Launched in October 2014, the Bangladesh AIMS has been designed by local staff based on their needs and after reviewing several other AIMS systems. The design was implemented by Technovista, a local software development firm.

The AIMS collects project and financing agreement level data in a comparatively comprehensive system. The AIMS is able to record financial data for commitments, planned disbursements, actual disbursements and expenditure. The AIMS allows for reporting on trust funds and multi-donor projects, can handle multiple currencies for all transactions, sub-national location data, both thematic and sector priorities (according to the government’s national development plan), aid effectiveness indicators, and project documents. Some fields are mandatory, but most are optional. There are a variety of pre-made reports and charts, all also downloadable and options to export custom data selections. Many fields are adjustable via the interface – thematic priorities, geographic areas, currency conversion rates and document types can all be modified without needing a developer to reprogram the AIMS.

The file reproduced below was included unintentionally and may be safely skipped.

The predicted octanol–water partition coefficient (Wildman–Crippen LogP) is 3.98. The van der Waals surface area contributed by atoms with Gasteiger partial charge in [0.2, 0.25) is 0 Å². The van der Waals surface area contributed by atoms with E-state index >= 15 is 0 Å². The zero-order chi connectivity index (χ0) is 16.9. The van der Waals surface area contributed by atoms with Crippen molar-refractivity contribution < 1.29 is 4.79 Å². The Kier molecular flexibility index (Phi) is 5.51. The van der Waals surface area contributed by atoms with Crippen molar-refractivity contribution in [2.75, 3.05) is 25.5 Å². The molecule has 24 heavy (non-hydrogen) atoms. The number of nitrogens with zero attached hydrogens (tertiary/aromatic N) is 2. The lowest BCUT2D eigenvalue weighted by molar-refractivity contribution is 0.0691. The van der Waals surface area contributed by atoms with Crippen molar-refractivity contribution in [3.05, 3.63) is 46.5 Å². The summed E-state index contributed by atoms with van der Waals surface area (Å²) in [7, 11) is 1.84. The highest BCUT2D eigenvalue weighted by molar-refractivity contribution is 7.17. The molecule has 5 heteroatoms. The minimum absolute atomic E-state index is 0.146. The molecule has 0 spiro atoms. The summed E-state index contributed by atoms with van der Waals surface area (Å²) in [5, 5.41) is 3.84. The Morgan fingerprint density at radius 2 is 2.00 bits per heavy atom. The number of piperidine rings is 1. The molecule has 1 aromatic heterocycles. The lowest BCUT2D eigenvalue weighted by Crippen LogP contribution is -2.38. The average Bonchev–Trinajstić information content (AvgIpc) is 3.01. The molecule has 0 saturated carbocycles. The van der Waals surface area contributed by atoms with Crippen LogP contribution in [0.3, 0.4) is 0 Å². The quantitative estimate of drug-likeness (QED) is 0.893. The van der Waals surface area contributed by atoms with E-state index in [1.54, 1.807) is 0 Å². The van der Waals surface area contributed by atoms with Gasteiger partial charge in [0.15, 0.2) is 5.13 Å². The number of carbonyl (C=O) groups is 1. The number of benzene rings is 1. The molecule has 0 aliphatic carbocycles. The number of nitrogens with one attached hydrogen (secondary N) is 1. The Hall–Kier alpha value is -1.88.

Several aspects stand out with respect to IATI integration:

  • consideration has already been given to providing an “API to ensure interoperability with other as such systems of the Government”;
  • the AIMS was designed with IATI data in mind, therefore wherever possible, taking IATI data definitions and structures as the starting point in an effort to make it simple to incorporate IATI format data;
  • projects have an optional field for the IATI activity identifier, which could facilitate matching of projects;
  • source code is owned by the government and can therefore be adjusted without having to request permission from software vendors;
  • some of the mapping work between IATI codelists and local codelists has already been done.

DPs are responsible for entering data in the system. Since the launch, 47 DPs have provided data into the system. Over time it is expected that more detailed project data is provided; there are a number of DPs that have yet to input any data to the system.

Data entry for a project involves filling some 40 fields even excluding project documents, results information or aid effectiveness indicators. Each financial transaction involves providing another 5-10 fields. Development partners report that this takes about 10 minutes per project. Some DPs have indicated that the data entry burden is partly responsible for the lower levels of data and lower data quality. These issues are likely to be compounded where DPs are non-resident, or where ERD has limited contact with them. As a result, ERD staff have also been carrying out significant data entry on behalf of DPs.

Comparison between AIMS and IATI data